Fox News: SEN. DICK DURBIN (D-IL): “My new Senate Republican colleague from Illinois Mark Kirk and I will sit together. I'm bringing the popcorn and he is bringing a coke with two straws.”
By Sunday - more than 50 members of Congress had paired off. And according to a new CNN poll - most Americans like the idea - with 72 percent saying they want to see the mixed seating.
The president is set to discuss jobs, the deficit, and the GOP’s health care repeal efforts. But Politico’s Carol Lee and Glenn Thrush are among the commentators who worry - the theatrics of Congressional “date night” could trump substance.
“Still, the event offers the president the largest audience he’ll get all year, one that rivals the viewership for the Academy Awards. Obama’s first State of the Union address, last year, drew 48 million viewers...”
But in guest commentary for The Washington Post - leadership consultant Carol Kinsey Goman says you can joke about the theatrics - but there’s real potential in this idea.
“Congress is right to understand that where they sit sends a signal about their power dynamics and willingness to cooperate... I'm not saying that this symbolic seating arrangement one evening will foster actual, long-term collaboration. But I do think it's at least a scoot in the right direction.”
There IS at least one bi-PARTY-san pooper -- Senate Minority Leader Mitch McConnell says he’s planning to sit where he’s always sat. Wanna see who’s paired off so far? Check out the link in our transcript section.
Get more multisource video news analysis from Newsy
Sen. Mark Kirk, R-Ill., returned to the Hill today for the beginning of the 113th Congress, nearly one year after suffering a serious stroke. As his colleagues in the Senate cheered, Kirk climbed the Capitol steps with help from Vice President Joe Biden, Sen. Dick Durbin, D-Ill., and good friend, Sen. Joe Manchin, D-W.Va.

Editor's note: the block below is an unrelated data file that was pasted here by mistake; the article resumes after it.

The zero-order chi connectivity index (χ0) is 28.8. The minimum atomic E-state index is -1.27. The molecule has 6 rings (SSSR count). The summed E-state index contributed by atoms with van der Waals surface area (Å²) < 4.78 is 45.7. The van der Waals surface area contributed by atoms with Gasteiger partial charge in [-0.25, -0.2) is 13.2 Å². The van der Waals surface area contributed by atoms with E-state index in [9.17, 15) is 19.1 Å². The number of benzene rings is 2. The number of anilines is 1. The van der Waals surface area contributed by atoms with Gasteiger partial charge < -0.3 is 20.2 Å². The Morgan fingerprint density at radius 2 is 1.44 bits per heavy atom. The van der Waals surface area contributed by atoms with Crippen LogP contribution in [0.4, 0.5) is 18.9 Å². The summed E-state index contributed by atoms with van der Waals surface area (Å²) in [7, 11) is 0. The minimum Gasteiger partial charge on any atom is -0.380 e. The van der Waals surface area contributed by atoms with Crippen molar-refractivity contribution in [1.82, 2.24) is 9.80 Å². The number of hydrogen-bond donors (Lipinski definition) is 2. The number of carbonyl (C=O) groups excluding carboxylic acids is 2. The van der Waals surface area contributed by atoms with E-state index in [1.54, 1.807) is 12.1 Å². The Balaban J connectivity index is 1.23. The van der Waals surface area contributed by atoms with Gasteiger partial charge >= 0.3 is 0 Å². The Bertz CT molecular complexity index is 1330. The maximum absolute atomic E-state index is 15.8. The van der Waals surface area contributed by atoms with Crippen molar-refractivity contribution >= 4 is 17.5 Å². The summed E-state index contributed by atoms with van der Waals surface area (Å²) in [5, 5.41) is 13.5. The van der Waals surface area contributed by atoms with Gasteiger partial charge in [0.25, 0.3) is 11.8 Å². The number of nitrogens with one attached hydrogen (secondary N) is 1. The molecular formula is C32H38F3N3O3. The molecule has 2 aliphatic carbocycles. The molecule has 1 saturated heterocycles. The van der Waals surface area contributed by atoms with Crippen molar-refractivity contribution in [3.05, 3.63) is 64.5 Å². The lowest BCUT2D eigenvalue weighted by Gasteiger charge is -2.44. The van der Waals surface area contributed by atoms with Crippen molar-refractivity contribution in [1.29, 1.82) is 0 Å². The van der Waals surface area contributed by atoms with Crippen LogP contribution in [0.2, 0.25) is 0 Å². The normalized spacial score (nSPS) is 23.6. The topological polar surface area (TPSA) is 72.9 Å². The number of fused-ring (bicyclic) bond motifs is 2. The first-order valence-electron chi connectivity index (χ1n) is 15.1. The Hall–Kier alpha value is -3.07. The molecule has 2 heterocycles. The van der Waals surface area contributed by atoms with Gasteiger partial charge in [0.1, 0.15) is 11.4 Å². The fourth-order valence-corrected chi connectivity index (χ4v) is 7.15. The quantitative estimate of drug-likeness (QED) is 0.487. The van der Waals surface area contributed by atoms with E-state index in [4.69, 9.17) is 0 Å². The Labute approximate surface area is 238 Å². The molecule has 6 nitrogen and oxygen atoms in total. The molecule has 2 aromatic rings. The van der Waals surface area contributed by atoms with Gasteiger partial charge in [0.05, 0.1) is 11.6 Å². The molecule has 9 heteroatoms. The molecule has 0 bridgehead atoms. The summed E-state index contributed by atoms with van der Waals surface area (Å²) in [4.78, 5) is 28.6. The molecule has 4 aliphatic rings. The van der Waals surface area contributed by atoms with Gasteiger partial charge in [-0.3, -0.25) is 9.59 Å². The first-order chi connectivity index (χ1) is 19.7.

Last year, Sen. Mark Kirk, R-Ill., suffered a stroke that left him unable to walk and barely able to talk. Scott Pelley reports on his dramatic recovery and return to Congress.
Nearly 800,000 Americans suffer from a stroke every year. Though the majority of stroke victims survive, recovery can be a long and difficult process. A year after suffering a stroke, Mark Kirk has returned to the U.S. Senate. Rita Braver shares his story.
Sen. Mark Kirk, R-Ill., took to the floor for the first time in almost two years to voice support for his co-sponsored Employment Non-Discrimination Act (ENDA), a bill that would prohibit discrimination in the workplace on the basis of sexual orientation or gender identity.
Mark Kirk's Top 796,087 reasons he voted FOR bank bailouts!
Illinois Sen. Mark Kirk makes a special return to the Senate for the first time after suffering a devastating stroke that left him unable to walk. WBBM-TV's Jay Levine reports.
In remarks welcoming the newly sworn-in 113th Senate, Majority Leader Harry Reid, D-Nev., promised to work with Minority Leader Mitch McConnell, R-Ky., on rules changes to avoid the same level of gridlock that almost sent the United States over the "fiscal cliff" in the 112th Congress.